No. 2564 October, 1979, Appeal from the Judgment of Sentence of the Court of Common Pleas of Montgomery County, Criminal Division, at No. 4814-78.
Francis M. Walsh, Assistant Public Defender, Norristown, for appellant.
Joseph J. Hylan, Assistant District Attorney, Norristown, for Commonwealth, appellee.
Wickersham, Hoffman and Van der Voort, JJ.
[ 309 Pa. Super. Page 138]
Appellant contends that the lower court erred in upholding the constitutionality of section 308 of the Pennsylvania Crimes Code limiting the defense of intoxication in criminal proceedings. Finding the statute constitutional, we affirm.
Appellant, an inmate at Graterford prison, was arrested on November 15, 1978 for allegedly assaulting prison guards by swinging a sharpened scissors at them. He inflicted no injury. At trial, appellant attempted to introduce evidence that he had been drunk on bootleg wine and thus unable to form the requisite criminal intent for assault
[ 309 Pa. Super. Page 139]
by a prisoner, 18 Pa.C.S.A. § 2703 ("intentionally and knowingly"), or aggravated assault by attempt to inflict serious bodily injury, id. § 2702; 901 ("intentionally"). Relying upon section 308, the lower court refused the intoxication evidence, and found appellant guilty of aggravated assault, assault by a prisoner, recklessly endangering another person, and simple assault. It denied his post-trial motions, and imposed sentence, prompting this appeal.
Appellant contends that § 308 limiting the defensive use of voluntary intoxication evidence is unconstitutional. The statute provides:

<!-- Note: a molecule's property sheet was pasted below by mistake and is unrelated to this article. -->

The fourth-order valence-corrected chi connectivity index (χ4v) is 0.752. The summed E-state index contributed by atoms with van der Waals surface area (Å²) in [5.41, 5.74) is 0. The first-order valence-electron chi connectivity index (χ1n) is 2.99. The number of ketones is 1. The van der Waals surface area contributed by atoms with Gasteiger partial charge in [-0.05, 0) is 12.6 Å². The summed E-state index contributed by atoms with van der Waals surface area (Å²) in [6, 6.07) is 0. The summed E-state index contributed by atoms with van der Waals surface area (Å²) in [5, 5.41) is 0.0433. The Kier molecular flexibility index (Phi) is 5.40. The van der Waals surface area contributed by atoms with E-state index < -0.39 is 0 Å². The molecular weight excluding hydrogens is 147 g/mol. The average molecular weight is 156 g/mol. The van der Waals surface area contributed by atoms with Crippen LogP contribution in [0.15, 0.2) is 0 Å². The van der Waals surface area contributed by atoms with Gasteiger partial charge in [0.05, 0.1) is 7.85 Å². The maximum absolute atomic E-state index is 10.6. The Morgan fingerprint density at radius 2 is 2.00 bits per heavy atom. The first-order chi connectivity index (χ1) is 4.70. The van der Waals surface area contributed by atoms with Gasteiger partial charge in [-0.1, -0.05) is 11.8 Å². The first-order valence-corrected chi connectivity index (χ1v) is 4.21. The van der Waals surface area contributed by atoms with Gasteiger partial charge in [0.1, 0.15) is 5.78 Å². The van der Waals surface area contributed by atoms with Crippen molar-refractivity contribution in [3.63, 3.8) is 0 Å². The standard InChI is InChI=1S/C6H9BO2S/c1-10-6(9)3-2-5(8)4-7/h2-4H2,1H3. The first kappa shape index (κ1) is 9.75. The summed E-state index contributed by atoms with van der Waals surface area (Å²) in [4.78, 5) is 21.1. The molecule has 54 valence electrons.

Neither voluntary intoxication nor drugged condition is a defense to a criminal charge, nor may evidence of such conditions be introduced to negative the element of intent of the offense, except that evidence of such intoxication or drugged condition may be offered by the defendant whenever it is relevant to reduce murder from a higher degree to a lower degree of murder.
Act of April 7, 1976, P.L. 72, No. 32, § 1, immediately effective; 18 Pa.C.S.A. § 308 (Supp.1974 to 1981). If read literally as an evidentiary rule merely precluding evidence of intoxication without redefining the mens rea element of crimes, this statute may be subject to attack as: (1) a legislative invasion of the Supreme Court's constitutional prerogative to make rules of evidence, Pa. Const. art. V, § 10(c); (2) barring the use of relevant evidence without sufficient justification, see Ohio v. Roberts, 448 U.S. 56, 100 S.Ct. 2531, 65 L.Ed.2d 597 (1980); Chambers v. Mississippi, 410 U.S. 284, 93 S.Ct. 1038, 35 L.Ed.2d 297 (1973), and (3) allowing convictions without proof of all elements of the crime beyond a reasonable doubt, see Commonwealth v. Rose, 457 Pa. 380, 321 A.2d 880 (1974); Commonwealth v. Bonomo, 396 Pa. 222, 151 A.2d 441 (1959). These particular constitutional objections however, are not dispositive of ...